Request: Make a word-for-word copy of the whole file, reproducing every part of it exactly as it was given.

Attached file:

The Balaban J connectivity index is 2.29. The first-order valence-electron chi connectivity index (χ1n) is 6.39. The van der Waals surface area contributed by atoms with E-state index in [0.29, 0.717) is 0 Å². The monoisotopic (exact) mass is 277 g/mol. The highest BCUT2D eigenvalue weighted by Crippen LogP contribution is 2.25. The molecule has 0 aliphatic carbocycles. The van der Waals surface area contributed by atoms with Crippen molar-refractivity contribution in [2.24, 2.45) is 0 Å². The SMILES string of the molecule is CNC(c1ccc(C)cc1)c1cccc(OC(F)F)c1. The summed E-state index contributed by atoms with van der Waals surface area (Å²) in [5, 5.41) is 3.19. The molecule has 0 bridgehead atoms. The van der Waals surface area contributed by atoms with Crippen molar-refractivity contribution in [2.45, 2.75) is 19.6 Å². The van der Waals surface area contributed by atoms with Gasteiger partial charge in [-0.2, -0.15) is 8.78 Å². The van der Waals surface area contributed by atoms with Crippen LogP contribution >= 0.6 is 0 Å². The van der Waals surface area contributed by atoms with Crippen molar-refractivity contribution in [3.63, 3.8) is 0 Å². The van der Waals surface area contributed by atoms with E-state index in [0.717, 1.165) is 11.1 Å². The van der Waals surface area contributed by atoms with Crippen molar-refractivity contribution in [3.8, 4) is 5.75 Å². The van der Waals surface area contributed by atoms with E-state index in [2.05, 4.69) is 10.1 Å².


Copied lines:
The Balaban J connectivity index is 2.29. The first-order valence-electron chi connectivity index (χ1n) is 6.39. The van der Waals surface area contributed by atoms with E-state index in [0.29, 0.717) is 0 Å². The monoisotopic (exact) mass is 277 g/mol. The highest BCUT2D eigenvalue weighted by Crippen LogP contribution is 2.25. The molecule has 0 aliphatic carbocycles. The van der Waals surface area contributed by atoms with Crippen molar-refractivity contribution in [2.24, 2.45) is 0 Å². The SMILES string of the molecule is CNC(c1ccc(C)cc1)c1cccc(OC(F)F)c1. The summed E-state index contributed by atoms with van der Waals surface area (Å²) in [5, 5.41) is 3.19. The molecule has 0 bridgehead atoms. The van der Waals surface area contributed by atoms with Crippen molar-refractivity contribution in [2.45, 2.75) is 19.6 Å². The van der Waals surface area contributed by atoms with Gasteiger partial charge in [-0.2, -0.15) is 8.78 Å². The van der Waals surface area contributed by atoms with Crippen LogP contribution >= 0.6 is 0 Å². The van der Waals surface area contributed by atoms with Crippen molar-refractivity contribution in [3.63, 3.8) is 0 Å². The van der Waals surface area contributed by atoms with E-state index in [0.717, 1.165) is 11.1 Å². The van der Waals surface area contributed by atoms with Crippen molar-refractivity contribution in [3.8, 4) is 5.75 Å². The van der Waals surface area contributed by atoms with E-state index in [2.05, 4.69) is 10.1 Å².